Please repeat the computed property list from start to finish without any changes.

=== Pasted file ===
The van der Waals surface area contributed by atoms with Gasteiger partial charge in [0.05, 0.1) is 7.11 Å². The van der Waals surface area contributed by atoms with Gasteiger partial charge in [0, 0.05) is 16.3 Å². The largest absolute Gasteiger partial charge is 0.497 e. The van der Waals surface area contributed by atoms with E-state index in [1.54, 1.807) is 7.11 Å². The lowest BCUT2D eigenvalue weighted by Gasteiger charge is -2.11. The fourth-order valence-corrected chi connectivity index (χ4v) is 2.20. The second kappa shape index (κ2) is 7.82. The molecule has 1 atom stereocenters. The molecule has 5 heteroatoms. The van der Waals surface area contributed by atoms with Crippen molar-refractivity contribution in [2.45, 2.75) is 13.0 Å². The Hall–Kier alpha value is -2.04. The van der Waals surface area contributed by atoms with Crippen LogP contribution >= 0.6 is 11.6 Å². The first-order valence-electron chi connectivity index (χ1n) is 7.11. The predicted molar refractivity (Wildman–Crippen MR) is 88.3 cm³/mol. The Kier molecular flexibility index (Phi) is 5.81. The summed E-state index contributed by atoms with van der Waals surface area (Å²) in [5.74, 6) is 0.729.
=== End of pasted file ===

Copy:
The van der Waals surface area contributed by atoms with Gasteiger partial charge in [0.05, 0.1) is 7.11 Å². The van der Waals surface area contributed by atoms with Gasteiger partial charge in [0, 0.05) is 16.3 Å². The largest absolute Gasteiger partial charge is 0.497 e. The van der Waals surface area contributed by atoms with E-state index in [1.54, 1.807) is 7.11 Å². The lowest BCUT2D eigenvalue weighted by Gasteiger charge is -2.11. The fourth-order valence-corrected chi connectivity index (χ4v) is 2.20. The second kappa shape index (κ2) is 7.82. The molecule has 1 atom stereocenters. The molecule has 5 heteroatoms. The van der Waals surface area contributed by atoms with Crippen molar-refractivity contribution in [2.45, 2.75) is 13.0 Å². The Hall–Kier alpha value is -2.04. The van der Waals surface area contributed by atoms with Crippen LogP contribution >= 0.6 is 11.6 Å². The first-order valence-electron chi connectivity index (χ1n) is 7.11. The predicted molar refractivity (Wildman–Crippen MR) is 88.3 cm³/mol. The Kier molecular flexibility index (Phi) is 5.81. The summed E-state index contributed by atoms with van der Waals surface area (Å²) in [5.74, 6) is 0.729.